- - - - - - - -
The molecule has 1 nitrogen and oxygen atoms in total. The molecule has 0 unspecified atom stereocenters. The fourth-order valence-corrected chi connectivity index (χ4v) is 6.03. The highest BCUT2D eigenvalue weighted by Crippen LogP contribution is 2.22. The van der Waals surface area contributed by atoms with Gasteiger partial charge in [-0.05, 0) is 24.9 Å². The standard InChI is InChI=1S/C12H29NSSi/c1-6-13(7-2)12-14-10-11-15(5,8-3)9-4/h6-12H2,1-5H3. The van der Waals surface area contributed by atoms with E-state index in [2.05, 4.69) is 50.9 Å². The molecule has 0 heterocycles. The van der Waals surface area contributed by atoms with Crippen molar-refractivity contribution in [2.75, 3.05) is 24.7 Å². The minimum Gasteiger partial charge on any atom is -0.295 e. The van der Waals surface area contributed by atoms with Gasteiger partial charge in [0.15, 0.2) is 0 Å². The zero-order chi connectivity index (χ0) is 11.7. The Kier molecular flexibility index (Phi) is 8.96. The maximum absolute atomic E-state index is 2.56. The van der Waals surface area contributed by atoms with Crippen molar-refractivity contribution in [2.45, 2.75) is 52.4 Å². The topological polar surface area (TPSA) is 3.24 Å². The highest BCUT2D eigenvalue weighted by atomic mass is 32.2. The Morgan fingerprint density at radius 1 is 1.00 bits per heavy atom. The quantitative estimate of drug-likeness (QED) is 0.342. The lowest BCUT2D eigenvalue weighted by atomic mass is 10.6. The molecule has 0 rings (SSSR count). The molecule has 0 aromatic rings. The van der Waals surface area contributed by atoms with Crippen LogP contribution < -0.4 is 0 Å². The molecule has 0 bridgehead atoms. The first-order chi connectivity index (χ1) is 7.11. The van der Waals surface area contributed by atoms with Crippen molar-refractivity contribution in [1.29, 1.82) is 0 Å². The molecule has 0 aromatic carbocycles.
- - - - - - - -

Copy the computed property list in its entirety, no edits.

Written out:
The molecule has 1 nitrogen and oxygen atoms in total. The molecule has 0 unspecified atom stereocenters. The fourth-order valence-corrected chi connectivity index (χ4v) is 6.03. The highest BCUT2D eigenvalue weighted by Crippen LogP contribution is 2.22. The van der Waals surface area contributed by atoms with Gasteiger partial charge in [-0.05, 0) is 24.9 Å². The standard InChI is InChI=1S/C12H29NSSi/c1-6-13(7-2)12-14-10-11-15(5,8-3)9-4/h6-12H2,1-5H3. The van der Waals surface area contributed by atoms with E-state index in [2.05, 4.69) is 50.9 Å². The molecule has 0 heterocycles. The van der Waals surface area contributed by atoms with Crippen molar-refractivity contribution in [2.75, 3.05) is 24.7 Å². The minimum Gasteiger partial charge on any atom is -0.295 e. The van der Waals surface area contributed by atoms with Gasteiger partial charge in [0.15, 0.2) is 0 Å². The zero-order chi connectivity index (χ0) is 11.7. The Kier molecular flexibility index (Phi) is 8.96. The maximum absolute atomic E-state index is 2.56. The van der Waals surface area contributed by atoms with Crippen molar-refractivity contribution in [2.45, 2.75) is 52.4 Å². The topological polar surface area (TPSA) is 3.24 Å². The highest BCUT2D eigenvalue weighted by atomic mass is 32.2. The Morgan fingerprint density at radius 1 is 1.00 bits per heavy atom. The quantitative estimate of drug-likeness (QED) is 0.342. The lowest BCUT2D eigenvalue weighted by atomic mass is 10.6. The molecule has 0 rings (SSSR count). The molecule has 0 aromatic rings. The van der Waals surface area contributed by atoms with Crippen LogP contribution < -0.4 is 0 Å². The molecule has 0 bridgehead atoms. The first-order chi connectivity index (χ1) is 7.11. The van der Waals surface area contributed by atoms with Crippen molar-refractivity contribution in [1.29, 1.82) is 0 Å². The molecule has 0 aromatic carbocycles.